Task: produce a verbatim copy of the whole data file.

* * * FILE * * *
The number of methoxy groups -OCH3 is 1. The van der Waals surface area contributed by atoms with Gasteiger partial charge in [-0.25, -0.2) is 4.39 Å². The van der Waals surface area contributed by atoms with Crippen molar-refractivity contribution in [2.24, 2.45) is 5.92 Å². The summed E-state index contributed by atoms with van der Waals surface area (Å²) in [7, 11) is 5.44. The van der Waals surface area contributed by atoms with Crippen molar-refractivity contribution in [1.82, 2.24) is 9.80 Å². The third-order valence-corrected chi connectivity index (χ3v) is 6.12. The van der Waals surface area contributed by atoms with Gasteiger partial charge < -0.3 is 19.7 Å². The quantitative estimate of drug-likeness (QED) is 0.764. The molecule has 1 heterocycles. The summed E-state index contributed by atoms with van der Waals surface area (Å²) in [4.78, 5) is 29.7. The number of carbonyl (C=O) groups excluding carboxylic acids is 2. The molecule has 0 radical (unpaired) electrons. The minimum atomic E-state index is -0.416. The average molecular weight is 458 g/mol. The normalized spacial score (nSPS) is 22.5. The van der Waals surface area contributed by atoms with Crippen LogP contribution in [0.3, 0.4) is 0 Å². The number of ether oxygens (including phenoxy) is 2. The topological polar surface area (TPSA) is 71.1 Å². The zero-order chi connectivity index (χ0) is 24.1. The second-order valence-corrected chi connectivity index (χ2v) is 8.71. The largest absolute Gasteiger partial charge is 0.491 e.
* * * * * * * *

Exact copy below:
The number of methoxy groups -OCH3 is 1. The van der Waals surface area contributed by atoms with Gasteiger partial charge in [-0.25, -0.2) is 4.39 Å². The van der Waals surface area contributed by atoms with Crippen molar-refractivity contribution in [2.24, 2.45) is 5.92 Å². The summed E-state index contributed by atoms with van der Waals surface area (Å²) in [7, 11) is 5.44. The van der Waals surface area contributed by atoms with Crippen molar-refractivity contribution in [1.82, 2.24) is 9.80 Å². The third-order valence-corrected chi connectivity index (χ3v) is 6.12. The van der Waals surface area contributed by atoms with Gasteiger partial charge < -0.3 is 19.7 Å². The quantitative estimate of drug-likeness (QED) is 0.764. The molecule has 1 heterocycles. The summed E-state index contributed by atoms with van der Waals surface area (Å²) in [4.78, 5) is 29.7. The number of carbonyl (C=O) groups excluding carboxylic acids is 2. The molecule has 0 radical (unpaired) electrons. The minimum atomic E-state index is -0.416. The average molecular weight is 458 g/mol. The normalized spacial score (nSPS) is 22.5. The van der Waals surface area contributed by atoms with Crippen LogP contribution in [0.3, 0.4) is 0 Å². The number of ether oxygens (including phenoxy) is 2. The topological polar surface area (TPSA) is 71.1 Å². The zero-order chi connectivity index (χ0) is 24.1. The second-order valence-corrected chi connectivity index (χ2v) is 8.71. The largest absolute Gasteiger partial charge is 0.491 e.